5/21/2009
As I related in connection to my image gallery, "See Connections with Visualization," "Building on the foundation of basic charting, data graphics and dashboard displays, the growing palate of visualization makes analyses more accessible and understandable to a general business audience." Yet visualizations can be no better than the information and analyses that feed them. Let's use Wordle, an excellent "toy," to see why.

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Text Analytics Survey and Summit

5/4/2009
Serious IT-market research should look at the demand side, at customer and prospect perspectives. I try to maintain balance myself in studying the text-analytics market, software and services designed to help enterprises find business value in "unstructured" text. You can help. Please participate in a survey I'm running and consider attending the up-coming Text Analytics Summit...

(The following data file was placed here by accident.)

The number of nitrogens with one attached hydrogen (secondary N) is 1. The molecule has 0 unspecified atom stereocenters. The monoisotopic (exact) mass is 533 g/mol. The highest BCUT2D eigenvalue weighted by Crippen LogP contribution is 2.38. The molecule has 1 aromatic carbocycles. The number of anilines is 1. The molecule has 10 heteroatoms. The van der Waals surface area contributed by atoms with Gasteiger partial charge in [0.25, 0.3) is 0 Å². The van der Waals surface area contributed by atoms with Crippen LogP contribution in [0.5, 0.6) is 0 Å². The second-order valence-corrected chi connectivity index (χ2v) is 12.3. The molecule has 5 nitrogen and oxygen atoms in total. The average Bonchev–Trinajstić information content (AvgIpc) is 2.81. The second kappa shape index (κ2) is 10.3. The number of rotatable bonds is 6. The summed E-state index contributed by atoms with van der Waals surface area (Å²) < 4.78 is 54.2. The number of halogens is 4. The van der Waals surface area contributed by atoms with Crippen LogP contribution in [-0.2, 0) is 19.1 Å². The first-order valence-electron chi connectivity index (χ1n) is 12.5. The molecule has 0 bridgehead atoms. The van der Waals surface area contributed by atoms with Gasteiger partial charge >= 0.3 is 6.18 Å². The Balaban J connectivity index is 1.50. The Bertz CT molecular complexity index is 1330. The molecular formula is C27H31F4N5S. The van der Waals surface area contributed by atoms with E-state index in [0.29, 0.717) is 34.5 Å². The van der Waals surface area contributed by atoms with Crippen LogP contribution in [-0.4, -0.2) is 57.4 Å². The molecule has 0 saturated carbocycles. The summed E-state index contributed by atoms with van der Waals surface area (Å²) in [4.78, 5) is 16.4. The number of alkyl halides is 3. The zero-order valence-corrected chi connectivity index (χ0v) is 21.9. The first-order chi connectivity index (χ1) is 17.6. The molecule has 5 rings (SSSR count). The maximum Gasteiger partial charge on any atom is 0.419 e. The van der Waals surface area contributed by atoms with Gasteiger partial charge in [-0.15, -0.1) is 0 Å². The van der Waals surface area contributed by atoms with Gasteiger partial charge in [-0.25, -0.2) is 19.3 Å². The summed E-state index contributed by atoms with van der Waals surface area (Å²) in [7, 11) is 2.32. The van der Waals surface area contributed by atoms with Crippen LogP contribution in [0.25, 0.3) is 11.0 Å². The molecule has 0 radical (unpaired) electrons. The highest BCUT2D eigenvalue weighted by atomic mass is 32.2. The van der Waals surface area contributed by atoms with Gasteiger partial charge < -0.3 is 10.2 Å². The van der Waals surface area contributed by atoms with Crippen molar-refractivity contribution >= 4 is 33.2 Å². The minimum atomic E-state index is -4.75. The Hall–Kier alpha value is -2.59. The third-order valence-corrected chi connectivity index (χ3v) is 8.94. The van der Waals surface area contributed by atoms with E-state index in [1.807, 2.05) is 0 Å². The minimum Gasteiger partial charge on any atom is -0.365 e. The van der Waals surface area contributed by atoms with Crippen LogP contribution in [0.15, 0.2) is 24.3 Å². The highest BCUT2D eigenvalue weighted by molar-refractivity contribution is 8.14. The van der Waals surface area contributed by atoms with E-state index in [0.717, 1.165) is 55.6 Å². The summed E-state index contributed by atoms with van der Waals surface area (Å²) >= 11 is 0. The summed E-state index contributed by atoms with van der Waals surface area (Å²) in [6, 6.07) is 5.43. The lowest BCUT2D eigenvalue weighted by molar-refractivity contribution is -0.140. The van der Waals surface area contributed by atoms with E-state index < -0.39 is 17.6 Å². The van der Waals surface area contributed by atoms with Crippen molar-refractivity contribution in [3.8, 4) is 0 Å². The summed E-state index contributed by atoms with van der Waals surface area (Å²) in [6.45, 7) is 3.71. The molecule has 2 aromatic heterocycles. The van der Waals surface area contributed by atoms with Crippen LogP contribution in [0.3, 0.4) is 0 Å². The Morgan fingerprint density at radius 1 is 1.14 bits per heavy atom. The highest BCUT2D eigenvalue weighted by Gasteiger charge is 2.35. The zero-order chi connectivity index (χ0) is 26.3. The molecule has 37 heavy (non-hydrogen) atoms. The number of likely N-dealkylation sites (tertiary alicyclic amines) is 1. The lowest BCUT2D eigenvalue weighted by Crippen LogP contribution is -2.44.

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IBM Weighs In: Information Wants To Be Expensive

4/19/2009
I was quite disappointed to discover that IBM has cut off free access to historical IBM Journal articles. Decades of valuable, industry focused computing literature is now behind a "paywall," material that establishes the foundations of BI, data warehousing, text analytics, and more. For what? IBM earned $12.3 billion on sales of $103.6 billion in 2008. Let's look at what we in the data business have lost...

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The ACM Looks at Sentiment Analysis

4/2/2009
"Our Sentiments, Exactly" in the April issue of the Communications of the ACM tackles sentiment analysis. The subhead: "With sentiment analysis algorithms, companies can identify and assess the wide variety of opinions found online and create computational models of human opinion." Author Alex Wright interviewed me for the article, and with his permission, I'll share our conversation...